One friend responded to my request for help on blog topics saying she's thinking about death a lot these days. Not in a morbid sense but just in that realistic way that happens when you get to the stage of life where you're aware that you have far fewer years ahead of you than behind you.
Her idea brings to mind something on which I've been focused for the last few years. I've heard a lot about living legacies and have given lots of thought to the legacy I leave for my three sons and my nine grandchildren. I don't mean my estate, such as it is. I mean what I leave behind in terms of values and wisdom. What are they learning from me as I live my life now? What beliefs and attitudes am I sharing?
For my sister's birthday this year, I gave her one of those "For my grandchild" memory books that grandparents fill out and present to their grandchild. Cheryl has one grandchild, and she has been having the time of her life writing in that book about her own childhood and adulthood. While the book includes the facts of Cheryl's life, it asks open-ended questions that allow her to draw a picture of who she is and what's important to her. It's about the legacy Cheryl is passing on. She imagines what fun Savannah will have reading it when she's older (she's 3 now) and how this book will allow Savannah to know her grandmother in a deeper and more personal way. Cheryl also knows her son will likely enjoy reading the book, too.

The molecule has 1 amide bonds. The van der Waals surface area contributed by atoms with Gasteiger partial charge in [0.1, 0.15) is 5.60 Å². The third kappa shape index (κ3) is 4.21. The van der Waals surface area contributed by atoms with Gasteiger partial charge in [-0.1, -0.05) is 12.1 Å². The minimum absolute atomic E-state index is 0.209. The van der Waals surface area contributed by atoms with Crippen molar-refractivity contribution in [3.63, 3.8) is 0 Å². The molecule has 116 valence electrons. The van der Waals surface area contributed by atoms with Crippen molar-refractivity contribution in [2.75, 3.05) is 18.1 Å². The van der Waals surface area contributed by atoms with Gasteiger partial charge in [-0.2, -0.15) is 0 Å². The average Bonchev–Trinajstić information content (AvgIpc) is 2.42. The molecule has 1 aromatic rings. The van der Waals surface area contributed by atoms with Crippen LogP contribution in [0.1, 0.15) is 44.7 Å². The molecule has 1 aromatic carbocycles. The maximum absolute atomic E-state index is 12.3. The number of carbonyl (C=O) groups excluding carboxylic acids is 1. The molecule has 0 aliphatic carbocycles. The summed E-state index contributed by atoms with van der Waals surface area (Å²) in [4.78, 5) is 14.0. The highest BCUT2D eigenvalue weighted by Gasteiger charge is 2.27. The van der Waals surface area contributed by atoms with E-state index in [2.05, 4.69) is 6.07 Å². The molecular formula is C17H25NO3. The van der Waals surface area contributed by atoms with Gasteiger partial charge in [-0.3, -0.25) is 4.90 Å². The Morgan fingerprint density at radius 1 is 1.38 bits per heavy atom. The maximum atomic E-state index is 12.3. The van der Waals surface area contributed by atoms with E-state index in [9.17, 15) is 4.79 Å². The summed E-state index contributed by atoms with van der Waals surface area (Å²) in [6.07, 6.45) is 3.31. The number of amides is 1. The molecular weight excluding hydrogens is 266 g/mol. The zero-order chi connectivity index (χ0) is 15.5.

While I've given thought to my living legacy and have deeply engaged in my grandchildren's lives, I still haven't written in the two grandmother books I was given, one when my first grandchild was born and another when my second arrived (they're 17 and 16 already!). Cheryl is inspiring me (though I think I'll do my own book rather than filling in nine separate books!) to act on the living legacy idea. And with her thoughts on death these days, my friend inspires me to be even more aware of how I'm living—for myself and for those I love and will someday leave behind.
What's your legacy?